Taxing the Rich Is Impossible
Hating on billionaires seems to have become something common nowadays. However, public discourse is incapable of moving past the fantasy idea of taxing the rich.
Sorry to break it down to you folks, but we probably have no way of effectively doing this.
Why? Well, billionaires keep their wealth in stocks, bonds, and other investment instruments. They never cash out on the growth, instead going for something much smarter: borrowing.
They use their portfolios as collateral to borrow huge sums of money, simply because bank interest rates are lower than what they would pay in tax.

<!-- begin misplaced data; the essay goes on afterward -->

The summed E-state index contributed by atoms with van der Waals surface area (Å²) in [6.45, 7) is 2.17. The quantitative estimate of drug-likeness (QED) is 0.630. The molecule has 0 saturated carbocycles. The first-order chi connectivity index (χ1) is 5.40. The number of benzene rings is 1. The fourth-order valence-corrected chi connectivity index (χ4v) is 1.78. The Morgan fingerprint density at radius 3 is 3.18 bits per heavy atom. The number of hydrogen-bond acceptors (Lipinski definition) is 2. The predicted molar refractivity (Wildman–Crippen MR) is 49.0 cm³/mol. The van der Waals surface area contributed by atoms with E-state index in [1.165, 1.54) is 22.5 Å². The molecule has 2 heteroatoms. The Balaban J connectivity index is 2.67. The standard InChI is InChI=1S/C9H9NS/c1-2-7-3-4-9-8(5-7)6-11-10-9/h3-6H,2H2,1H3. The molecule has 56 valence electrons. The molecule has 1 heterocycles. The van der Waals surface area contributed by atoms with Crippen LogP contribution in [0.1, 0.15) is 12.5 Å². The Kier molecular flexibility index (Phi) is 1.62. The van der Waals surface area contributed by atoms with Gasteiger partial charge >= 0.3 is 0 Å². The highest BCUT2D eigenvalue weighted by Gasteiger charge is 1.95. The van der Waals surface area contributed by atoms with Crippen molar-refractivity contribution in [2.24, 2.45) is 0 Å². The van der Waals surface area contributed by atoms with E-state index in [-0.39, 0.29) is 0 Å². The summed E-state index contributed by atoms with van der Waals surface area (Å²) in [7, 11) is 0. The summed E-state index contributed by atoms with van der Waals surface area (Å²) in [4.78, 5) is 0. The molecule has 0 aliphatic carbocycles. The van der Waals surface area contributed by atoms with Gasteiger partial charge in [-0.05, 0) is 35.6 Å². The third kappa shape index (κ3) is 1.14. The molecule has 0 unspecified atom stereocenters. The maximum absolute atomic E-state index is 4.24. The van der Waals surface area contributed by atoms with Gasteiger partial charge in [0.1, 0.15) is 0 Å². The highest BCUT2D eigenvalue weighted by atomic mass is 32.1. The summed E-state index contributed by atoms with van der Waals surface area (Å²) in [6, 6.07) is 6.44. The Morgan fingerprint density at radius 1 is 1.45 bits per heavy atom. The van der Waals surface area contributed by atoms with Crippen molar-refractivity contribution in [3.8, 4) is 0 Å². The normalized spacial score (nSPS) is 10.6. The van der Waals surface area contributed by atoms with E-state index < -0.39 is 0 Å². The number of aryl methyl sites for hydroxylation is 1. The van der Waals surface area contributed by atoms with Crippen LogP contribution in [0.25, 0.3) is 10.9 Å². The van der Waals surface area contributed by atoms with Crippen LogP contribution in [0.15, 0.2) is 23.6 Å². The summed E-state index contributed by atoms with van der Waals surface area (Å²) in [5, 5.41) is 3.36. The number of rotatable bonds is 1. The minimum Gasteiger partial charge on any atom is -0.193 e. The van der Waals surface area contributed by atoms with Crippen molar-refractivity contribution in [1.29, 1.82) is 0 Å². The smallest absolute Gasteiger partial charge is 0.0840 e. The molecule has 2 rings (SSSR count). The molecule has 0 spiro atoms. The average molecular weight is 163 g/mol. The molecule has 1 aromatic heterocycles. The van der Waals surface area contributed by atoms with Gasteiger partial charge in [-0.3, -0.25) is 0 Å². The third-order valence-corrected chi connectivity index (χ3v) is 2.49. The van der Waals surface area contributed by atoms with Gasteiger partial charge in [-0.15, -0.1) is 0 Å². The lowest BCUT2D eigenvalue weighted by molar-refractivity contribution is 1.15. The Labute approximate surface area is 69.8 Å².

How do you go about taxing them, then? Do you tax borrowed money? Or maybe you want to tax unrealized gains?
Well, taxing borrowed money would mean that you would also get taxed when taking out a mortgage or equity on the house. Taxing unrealized gains means that any investment drive for the lower class will be buried under bureaucracy and taxes, only enlarging the wealth gap.
But that’s not it. Even after introducing these taxes, the rich can still find ways to avoid them. The state, the laws, and the legislative system is also based on capital, and it knowingly includes loopholes for the wealthiest to abuse.
Just like a Hydra: when you cut one head off, two more spring back up.
And even if we manage to somehow do it, the money will be left to the state, perhaps the largest, most corrupt business in all of capitalism. If you ask me, I would say that nothing had changed in this transfer.
The problem is not being unable to tax the rich. The problem is thinking that this measure alone can solve wealth inequality.
Without systemic change, we will have accomplished nothing.